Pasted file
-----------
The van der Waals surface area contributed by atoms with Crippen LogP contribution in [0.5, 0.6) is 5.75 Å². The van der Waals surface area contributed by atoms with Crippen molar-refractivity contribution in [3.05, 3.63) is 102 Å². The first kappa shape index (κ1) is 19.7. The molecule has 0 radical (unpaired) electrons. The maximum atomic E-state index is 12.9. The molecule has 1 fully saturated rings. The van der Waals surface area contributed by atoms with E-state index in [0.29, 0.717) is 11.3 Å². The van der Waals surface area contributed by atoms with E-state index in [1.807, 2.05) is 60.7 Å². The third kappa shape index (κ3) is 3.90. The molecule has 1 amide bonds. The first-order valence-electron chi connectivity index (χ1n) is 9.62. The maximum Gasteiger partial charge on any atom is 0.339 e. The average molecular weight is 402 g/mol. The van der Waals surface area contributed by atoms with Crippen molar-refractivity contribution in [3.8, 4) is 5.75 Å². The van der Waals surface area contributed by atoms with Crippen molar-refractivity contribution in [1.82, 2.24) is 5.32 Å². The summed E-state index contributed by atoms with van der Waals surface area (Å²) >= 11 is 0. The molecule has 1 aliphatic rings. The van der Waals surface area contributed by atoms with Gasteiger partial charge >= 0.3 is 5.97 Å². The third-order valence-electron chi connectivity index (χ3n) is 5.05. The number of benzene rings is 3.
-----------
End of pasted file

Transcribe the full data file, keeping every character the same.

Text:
The van der Waals surface area contributed by atoms with Crippen LogP contribution in [0.5, 0.6) is 5.75 Å². The van der Waals surface area contributed by atoms with Crippen molar-refractivity contribution in [3.05, 3.63) is 102 Å². The first kappa shape index (κ1) is 19.7. The molecule has 0 radical (unpaired) electrons. The maximum atomic E-state index is 12.9. The molecule has 1 fully saturated rings. The van der Waals surface area contributed by atoms with E-state index in [0.29, 0.717) is 11.3 Å². The van der Waals surface area contributed by atoms with E-state index in [1.807, 2.05) is 60.7 Å². The third kappa shape index (κ3) is 3.90. The molecule has 1 amide bonds. The first-order valence-electron chi connectivity index (χ1n) is 9.62. The maximum Gasteiger partial charge on any atom is 0.339 e. The average molecular weight is 402 g/mol. The van der Waals surface area contributed by atoms with Crippen molar-refractivity contribution in [3.8, 4) is 5.75 Å². The van der Waals surface area contributed by atoms with Crippen molar-refractivity contribution in [1.82, 2.24) is 5.32 Å². The summed E-state index contributed by atoms with van der Waals surface area (Å²) >= 11 is 0. The molecule has 1 aliphatic rings. The van der Waals surface area contributed by atoms with Gasteiger partial charge >= 0.3 is 5.97 Å². The third-order valence-electron chi connectivity index (χ3n) is 5.05. The number of benzene rings is 3.